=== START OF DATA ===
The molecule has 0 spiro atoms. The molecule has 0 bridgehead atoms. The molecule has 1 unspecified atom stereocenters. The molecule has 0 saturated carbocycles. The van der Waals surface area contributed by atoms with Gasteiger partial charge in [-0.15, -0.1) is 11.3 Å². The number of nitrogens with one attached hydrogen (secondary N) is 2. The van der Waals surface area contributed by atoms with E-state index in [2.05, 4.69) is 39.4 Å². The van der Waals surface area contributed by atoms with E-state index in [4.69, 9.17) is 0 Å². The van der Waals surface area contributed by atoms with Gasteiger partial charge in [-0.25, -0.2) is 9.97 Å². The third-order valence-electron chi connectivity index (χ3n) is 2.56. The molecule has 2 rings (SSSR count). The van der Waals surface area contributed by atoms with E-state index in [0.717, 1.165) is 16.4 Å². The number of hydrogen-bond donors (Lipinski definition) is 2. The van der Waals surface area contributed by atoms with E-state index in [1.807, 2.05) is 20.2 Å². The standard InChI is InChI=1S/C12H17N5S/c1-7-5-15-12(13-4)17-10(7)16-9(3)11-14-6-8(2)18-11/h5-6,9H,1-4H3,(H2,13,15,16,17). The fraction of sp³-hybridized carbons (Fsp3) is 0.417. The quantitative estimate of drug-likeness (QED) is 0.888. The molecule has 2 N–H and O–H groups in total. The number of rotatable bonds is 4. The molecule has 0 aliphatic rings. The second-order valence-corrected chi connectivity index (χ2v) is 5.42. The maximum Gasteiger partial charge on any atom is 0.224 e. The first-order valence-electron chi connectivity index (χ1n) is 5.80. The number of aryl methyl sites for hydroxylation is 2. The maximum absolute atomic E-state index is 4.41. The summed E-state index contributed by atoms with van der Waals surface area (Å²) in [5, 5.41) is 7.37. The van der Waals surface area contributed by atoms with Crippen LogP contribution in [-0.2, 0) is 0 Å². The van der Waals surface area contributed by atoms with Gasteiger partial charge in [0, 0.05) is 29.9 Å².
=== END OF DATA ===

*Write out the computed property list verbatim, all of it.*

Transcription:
The molecule has 0 spiro atoms. The molecule has 0 bridgehead atoms. The molecule has 1 unspecified atom stereocenters. The molecule has 0 saturated carbocycles. The van der Waals surface area contributed by atoms with Gasteiger partial charge in [-0.15, -0.1) is 11.3 Å². The number of nitrogens with one attached hydrogen (secondary N) is 2. The van der Waals surface area contributed by atoms with E-state index in [2.05, 4.69) is 39.4 Å². The van der Waals surface area contributed by atoms with E-state index in [4.69, 9.17) is 0 Å². The van der Waals surface area contributed by atoms with Gasteiger partial charge in [-0.25, -0.2) is 9.97 Å². The third-order valence-electron chi connectivity index (χ3n) is 2.56. The molecule has 2 rings (SSSR count). The van der Waals surface area contributed by atoms with E-state index in [0.717, 1.165) is 16.4 Å². The number of hydrogen-bond donors (Lipinski definition) is 2. The van der Waals surface area contributed by atoms with E-state index in [1.807, 2.05) is 20.2 Å². The standard InChI is InChI=1S/C12H17N5S/c1-7-5-15-12(13-4)17-10(7)16-9(3)11-14-6-8(2)18-11/h5-6,9H,1-4H3,(H2,13,15,16,17). The fraction of sp³-hybridized carbons (Fsp3) is 0.417. The quantitative estimate of drug-likeness (QED) is 0.888. The molecule has 2 N–H and O–H groups in total. The number of rotatable bonds is 4. The molecule has 0 aliphatic rings. The second-order valence-corrected chi connectivity index (χ2v) is 5.42. The maximum Gasteiger partial charge on any atom is 0.224 e. The first-order valence-electron chi connectivity index (χ1n) is 5.80. The number of aryl methyl sites for hydroxylation is 2. The maximum absolute atomic E-state index is 4.41. The summed E-state index contributed by atoms with van der Waals surface area (Å²) in [5, 5.41) is 7.37. The van der Waals surface area contributed by atoms with Crippen LogP contribution in [-0.2, 0) is 0 Å². The van der Waals surface area contributed by atoms with Gasteiger partial charge in [0, 0.05) is 29.9 Å².